January 21, 2014
Texas Tech researchers will study the transportation infrastructure across the region.
Rain or shine, the interstate highway system takes Americans where they want to go, but weather extremes threaten that smooth and safe ride.
Researchers from the Texas Tech Center for Multidisciplinary Research in Transportation (TechMRT), in the Whitacre College of Engineering, are now part of a consortium to conduct cutting-edge research under the theme of “State of Good Repair” of transportation infrastructure in the region, with a specific focus on the impact of extreme climates on infrastructure.
The study is funded by a multi-million dollar University Transportation Center (UTC) grant provided by the U.S. Department of Transportation’s Research and Innovative Technology Administration (RITA).
The TechMRT research team, made up of Sanjaya Senadheera, Priyantha Jayawickrama, Hongchao Liu and Cathy H. Allen, joins seven other universities led by the University of Oklahoma. The Southern Plains Regional Transportation Center (SPTC) will represent Region 6 (Oklahoma, Texas, Louisiana, Arkansas and New Mexico). Texas Tech’s share of this $2.5 million grant is $222,500, with the possibility of a second tranche of $222,500 contingent upon the availability of federal funds.
Planned research includes the study of innovative highway materials, geotechnical structures and data integration for intelligent transportation systems, the impact of weather extremes on bridge infrastructure, innovative monitoring to quantify climate impacts on damage accumulation in transportation infrastructure, and innovations in materials and construction of asphalt pavements to resist extreme temperatures.
The TechMRT research team includes Sanjaya Senadheera, Priyantha Jayawickrama, Hongchao Liu and Cathy H. Allen.
Events planned by the SPTC include a “Climate-Infrastructure Summit” that will create awareness of mounting climate challenges for transportation researchers, reveal the vast weather resources available to support research activities, and facilitate new avenues for effective collaborations.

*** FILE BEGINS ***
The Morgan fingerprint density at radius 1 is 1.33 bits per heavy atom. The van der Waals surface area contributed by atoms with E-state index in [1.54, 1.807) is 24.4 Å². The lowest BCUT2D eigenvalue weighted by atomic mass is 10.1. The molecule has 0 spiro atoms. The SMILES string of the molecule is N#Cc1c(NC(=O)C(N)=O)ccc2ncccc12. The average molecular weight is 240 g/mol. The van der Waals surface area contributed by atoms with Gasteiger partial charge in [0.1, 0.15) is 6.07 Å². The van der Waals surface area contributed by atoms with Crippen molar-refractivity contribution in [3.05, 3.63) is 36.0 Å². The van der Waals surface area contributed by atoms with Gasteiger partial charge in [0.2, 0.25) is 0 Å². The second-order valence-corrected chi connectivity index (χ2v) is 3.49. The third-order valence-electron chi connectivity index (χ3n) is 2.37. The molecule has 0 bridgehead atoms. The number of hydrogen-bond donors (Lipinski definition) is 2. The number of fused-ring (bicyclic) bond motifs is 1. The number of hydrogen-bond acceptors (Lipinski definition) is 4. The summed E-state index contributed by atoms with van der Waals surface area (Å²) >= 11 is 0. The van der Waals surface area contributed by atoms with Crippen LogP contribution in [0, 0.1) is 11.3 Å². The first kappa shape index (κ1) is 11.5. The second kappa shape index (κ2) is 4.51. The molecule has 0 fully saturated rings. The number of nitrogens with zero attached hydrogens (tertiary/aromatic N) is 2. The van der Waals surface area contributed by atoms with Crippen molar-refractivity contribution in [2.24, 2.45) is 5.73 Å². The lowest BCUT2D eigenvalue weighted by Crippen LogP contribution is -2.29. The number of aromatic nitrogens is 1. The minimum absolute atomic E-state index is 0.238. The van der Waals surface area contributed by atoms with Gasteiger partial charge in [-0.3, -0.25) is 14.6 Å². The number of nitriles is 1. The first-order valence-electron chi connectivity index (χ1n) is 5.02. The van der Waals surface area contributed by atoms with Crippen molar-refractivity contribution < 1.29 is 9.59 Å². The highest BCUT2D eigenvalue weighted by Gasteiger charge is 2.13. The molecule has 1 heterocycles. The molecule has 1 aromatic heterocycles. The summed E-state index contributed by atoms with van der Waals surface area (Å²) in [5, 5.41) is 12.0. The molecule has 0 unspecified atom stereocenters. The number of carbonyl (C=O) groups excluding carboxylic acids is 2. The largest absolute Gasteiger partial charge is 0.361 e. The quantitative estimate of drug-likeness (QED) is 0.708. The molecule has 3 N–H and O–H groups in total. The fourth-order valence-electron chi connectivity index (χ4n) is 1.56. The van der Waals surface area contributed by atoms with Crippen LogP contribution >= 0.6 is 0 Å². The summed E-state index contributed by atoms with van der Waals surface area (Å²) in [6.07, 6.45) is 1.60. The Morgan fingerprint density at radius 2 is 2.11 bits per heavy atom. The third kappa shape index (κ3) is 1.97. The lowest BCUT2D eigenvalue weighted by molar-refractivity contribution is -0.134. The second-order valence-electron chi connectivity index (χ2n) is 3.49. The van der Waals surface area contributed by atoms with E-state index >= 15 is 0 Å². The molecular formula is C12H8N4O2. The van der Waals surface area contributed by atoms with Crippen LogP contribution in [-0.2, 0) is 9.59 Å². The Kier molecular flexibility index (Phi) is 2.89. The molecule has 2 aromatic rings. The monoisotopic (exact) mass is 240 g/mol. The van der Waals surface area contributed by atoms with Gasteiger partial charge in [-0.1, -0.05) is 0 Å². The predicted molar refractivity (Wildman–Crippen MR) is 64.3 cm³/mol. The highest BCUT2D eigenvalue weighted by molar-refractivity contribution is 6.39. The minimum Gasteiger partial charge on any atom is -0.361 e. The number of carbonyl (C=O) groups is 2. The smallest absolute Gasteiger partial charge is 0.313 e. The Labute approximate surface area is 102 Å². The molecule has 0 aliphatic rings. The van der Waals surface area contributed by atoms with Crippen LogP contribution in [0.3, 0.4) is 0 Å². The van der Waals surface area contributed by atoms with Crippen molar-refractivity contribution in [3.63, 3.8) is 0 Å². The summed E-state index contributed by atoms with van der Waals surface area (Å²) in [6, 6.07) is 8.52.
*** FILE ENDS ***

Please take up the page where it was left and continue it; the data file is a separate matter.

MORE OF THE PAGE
Other initiatives of the SPTC will be education and outreach efforts to address the challenge of workforce development in the transportation industry, which is faced with seeing up to half its workforce retire by 2020.
In addition to the SPTC providing Texas Tech students with research and internship opportunities, the Texas Tech T-STEM Center has partnered with the SPTC to provide K-12 teacher professional development workshops focused on science, technology, engineering and mathematics applications in transportation which are aimed at increasing students’ college and career readiness in the transportation industry.
The T-STEM Center will also assist the Whitacre College of Engineering with coordinating K-12 student outreach activities. Finally, the SPTC will provide continuing education training and professional development activities for our current and future transportation workforce.
The Edward E. Whitacre Jr. College of Engineering has educated engineers to meet the technological needs of Texas, the nation and the world since 1925.
Approximately 4,646 undergraduate and 1,040 graduate students pursue bachelors, masters and doctoral degrees offered through seven academic departments: civil, environmental and construction; chemical; computer science; electrical and computer; industrial, manufacturing and systems; mechanical; and petroleum.Twitter